Skip over navigation

Harry Potter and The Order of the Phoenix

J.K. Rowling

Summary, Chapters 17–19

Summary, Chapters 14–16

Summary, Chapters 20–22

Chapter 17

Umbridge posts an Education Decree forbidding all student organizations, including the Quidditch teams, from meeting again until they receive her approval. Ron and Harry suspect that Umbridge knows about their Defense group, but Hermione explains that she put a jinx on the piece of parchment, and if anyone had snitched, they would know. Later that morning, in History of Magic, Harry sees Hedwig in the window. Her feathers are ruffled, and she is holding her wing at an odd angle. Harry takes Hedwig to Professor Grubbly-Plank. She agrees to mend Hedwig and removes a letter from Hedwig’s leg. The letter is from Sirius, and reads: “Today, same time, same place.”

Umbridge is sitting in on Potions, and Snape is visibly irritated. Later, Harry, Ron, and Hermione study in the Common Room until everyone else has gone to bed. Sirius appears in the fire. Sirius knows about their secret Defense Against the Dark Arts group and encourages them to keep meeting. Their reunion is cut off when Sirius sees Umbridge’s hand groping through the flames, attempting to grab hold of Sirius.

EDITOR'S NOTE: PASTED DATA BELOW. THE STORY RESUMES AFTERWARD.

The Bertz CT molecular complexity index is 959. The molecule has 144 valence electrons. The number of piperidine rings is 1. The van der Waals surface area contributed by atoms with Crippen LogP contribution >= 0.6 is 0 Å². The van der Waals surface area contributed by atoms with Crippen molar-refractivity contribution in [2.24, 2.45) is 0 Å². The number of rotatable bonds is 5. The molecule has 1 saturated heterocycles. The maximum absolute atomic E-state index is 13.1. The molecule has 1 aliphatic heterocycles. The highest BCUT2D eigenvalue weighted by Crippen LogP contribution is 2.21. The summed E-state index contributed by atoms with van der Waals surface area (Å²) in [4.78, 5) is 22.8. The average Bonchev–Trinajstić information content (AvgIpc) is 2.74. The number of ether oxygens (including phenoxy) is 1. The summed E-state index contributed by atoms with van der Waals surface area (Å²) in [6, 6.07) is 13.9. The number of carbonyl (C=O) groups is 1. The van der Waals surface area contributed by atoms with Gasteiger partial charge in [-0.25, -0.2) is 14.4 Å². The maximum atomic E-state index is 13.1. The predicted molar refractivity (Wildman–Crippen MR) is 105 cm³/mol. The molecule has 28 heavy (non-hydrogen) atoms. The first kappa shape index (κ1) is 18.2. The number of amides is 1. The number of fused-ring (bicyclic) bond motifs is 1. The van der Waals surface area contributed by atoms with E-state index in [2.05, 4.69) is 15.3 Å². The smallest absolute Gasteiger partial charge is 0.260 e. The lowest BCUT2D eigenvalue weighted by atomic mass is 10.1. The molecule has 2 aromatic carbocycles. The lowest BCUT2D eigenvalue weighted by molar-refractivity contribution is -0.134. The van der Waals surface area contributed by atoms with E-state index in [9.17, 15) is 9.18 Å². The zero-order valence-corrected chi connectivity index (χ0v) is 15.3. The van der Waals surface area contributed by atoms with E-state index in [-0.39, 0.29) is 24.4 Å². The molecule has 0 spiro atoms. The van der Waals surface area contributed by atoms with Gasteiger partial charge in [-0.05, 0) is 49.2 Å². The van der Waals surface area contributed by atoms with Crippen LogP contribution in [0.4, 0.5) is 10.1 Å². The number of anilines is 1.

Chapter 18

Hermione blames Hedwig’s injuries on Umbridge reading Harry’s mail. Harry agrees. After classes, Angelina receives permission to reform the Gryffindor Quidditch team and schedules practice for that evening. When Ron and Harry arrive at the Pitch, it is rainy and cold. Harry’s scar hurts, and he senses that Voldemort is upset that something he wants is not happening fast enough. Studying in the Common Room later, Harry falls asleep by the fire. Dobby, the House Elf, wakes him up. Harry asks Dobby if he knows of a room where the students could practice Defense secretly. Dobby tells Harry about the Room of Requirement, which appears only when it is needed. Harry calls a meeting for the next night. Students arrive, and Hermione suggests that they decide on a name. Cho Chang, whom Harry has had a crush on for some time, suggests the D.A., for Defense Association, and Ginny points out that it can also stand for Dumbledore’s Army. Hermione writes Dumbledore’s Army on a piece of parchment with everyone’s names and pins it to the wall. They begin practicing, and Harry is impressed by their effort.

Chapter 19

The first Quidditch match of the season, Gryffindor versus Slytherin, approaches. On the morning of the match, Ron is too nervous to speak. The Slytherin team is wearing badges that read “Weasley is our King.” From the stands, the Slytherins sing a song of the same name, mocking Ron’s Keeper skills. Embarrassed, Ron misses several shots. Fortunately, Harry catches the snitch, and Gryffindor wins.

Malfoy and his thugs scream insults, and Harry and George leap at Malfoy, landing themselves in McGonagall’s office. She gives them each a week of detention. Umbridge appears and produces another Decree from the Ministry, this time giving her authority over all punishments. McGonagall is livid,but cannot stop Umbridge from banning Harry, George, and Fred, who was not even involved in the fight, from ever playing Quidditch again. Umbridge confiscates their brooms. Harry is devastated. Later, Hermione realizes Hagrid is back.